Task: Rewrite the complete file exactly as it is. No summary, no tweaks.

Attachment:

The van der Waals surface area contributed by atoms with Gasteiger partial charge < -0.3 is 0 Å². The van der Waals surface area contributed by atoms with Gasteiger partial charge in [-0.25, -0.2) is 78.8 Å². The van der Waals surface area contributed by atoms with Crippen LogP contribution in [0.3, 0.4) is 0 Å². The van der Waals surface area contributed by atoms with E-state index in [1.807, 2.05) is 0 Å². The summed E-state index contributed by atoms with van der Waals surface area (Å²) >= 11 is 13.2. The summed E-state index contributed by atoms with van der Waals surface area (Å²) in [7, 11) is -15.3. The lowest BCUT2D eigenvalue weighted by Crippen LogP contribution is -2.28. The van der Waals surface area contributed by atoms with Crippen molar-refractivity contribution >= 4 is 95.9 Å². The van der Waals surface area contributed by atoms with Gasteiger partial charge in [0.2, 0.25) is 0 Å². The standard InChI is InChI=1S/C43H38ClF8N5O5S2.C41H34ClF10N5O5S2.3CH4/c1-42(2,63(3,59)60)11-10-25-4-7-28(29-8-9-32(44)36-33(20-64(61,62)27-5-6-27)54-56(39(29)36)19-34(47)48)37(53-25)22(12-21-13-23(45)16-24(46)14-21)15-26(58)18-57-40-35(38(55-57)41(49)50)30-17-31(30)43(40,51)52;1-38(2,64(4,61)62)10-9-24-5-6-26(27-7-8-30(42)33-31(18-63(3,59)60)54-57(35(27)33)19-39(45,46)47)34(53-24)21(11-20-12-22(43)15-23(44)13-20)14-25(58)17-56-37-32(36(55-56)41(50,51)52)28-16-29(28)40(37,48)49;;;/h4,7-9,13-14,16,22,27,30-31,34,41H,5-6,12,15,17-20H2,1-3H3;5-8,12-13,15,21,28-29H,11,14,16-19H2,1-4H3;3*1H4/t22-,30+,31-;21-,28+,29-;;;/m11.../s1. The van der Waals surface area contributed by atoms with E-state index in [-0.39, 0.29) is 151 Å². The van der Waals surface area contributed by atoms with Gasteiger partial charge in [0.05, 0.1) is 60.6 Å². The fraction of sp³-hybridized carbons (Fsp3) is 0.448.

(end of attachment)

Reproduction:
The van der Waals surface area contributed by atoms with Gasteiger partial charge < -0.3 is 0 Å². The van der Waals surface area contributed by atoms with Gasteiger partial charge in [-0.25, -0.2) is 78.8 Å². The van der Waals surface area contributed by atoms with Crippen LogP contribution in [0.3, 0.4) is 0 Å². The van der Waals surface area contributed by atoms with E-state index in [1.807, 2.05) is 0 Å². The summed E-state index contributed by atoms with van der Waals surface area (Å²) >= 11 is 13.2. The summed E-state index contributed by atoms with van der Waals surface area (Å²) in [7, 11) is -15.3. The lowest BCUT2D eigenvalue weighted by Crippen LogP contribution is -2.28. The van der Waals surface area contributed by atoms with Crippen molar-refractivity contribution >= 4 is 95.9 Å². The van der Waals surface area contributed by atoms with Gasteiger partial charge in [0.2, 0.25) is 0 Å². The standard InChI is InChI=1S/C43H38ClF8N5O5S2.C41H34ClF10N5O5S2.3CH4/c1-42(2,63(3,59)60)11-10-25-4-7-28(29-8-9-32(44)36-33(20-64(61,62)27-5-6-27)54-56(39(29)36)19-34(47)48)37(53-25)22(12-21-13-23(45)16-24(46)14-21)15-26(58)18-57-40-35(38(55-57)41(49)50)30-17-31(30)43(40,51)52;1-38(2,64(4,61)62)10-9-24-5-6-26(27-7-8-30(42)33-31(18-63(3,59)60)54-57(35(27)33)19-39(45,46)47)34(53-24)21(11-20-12-22(43)15-23(44)13-20)14-25(58)17-56-37-32(36(55-56)41(50,51)52)28-16-29(28)40(37,48)49;;;/h4,7-9,13-14,16,22,27,30-31,34,41H,5-6,12,15,17-20H2,1-3H3;5-8,12-13,15,21,28-29H,11,14,16-19H2,1-4H3;3*1H4/t22-,30+,31-;21-,28+,29-;;;/m11.../s1. The van der Waals surface area contributed by atoms with E-state index in [-0.39, 0.29) is 151 Å². The van der Waals surface area contributed by atoms with Gasteiger partial charge in [0.05, 0.1) is 60.6 Å². The fraction of sp³-hybridized carbons (Fsp3) is 0.448.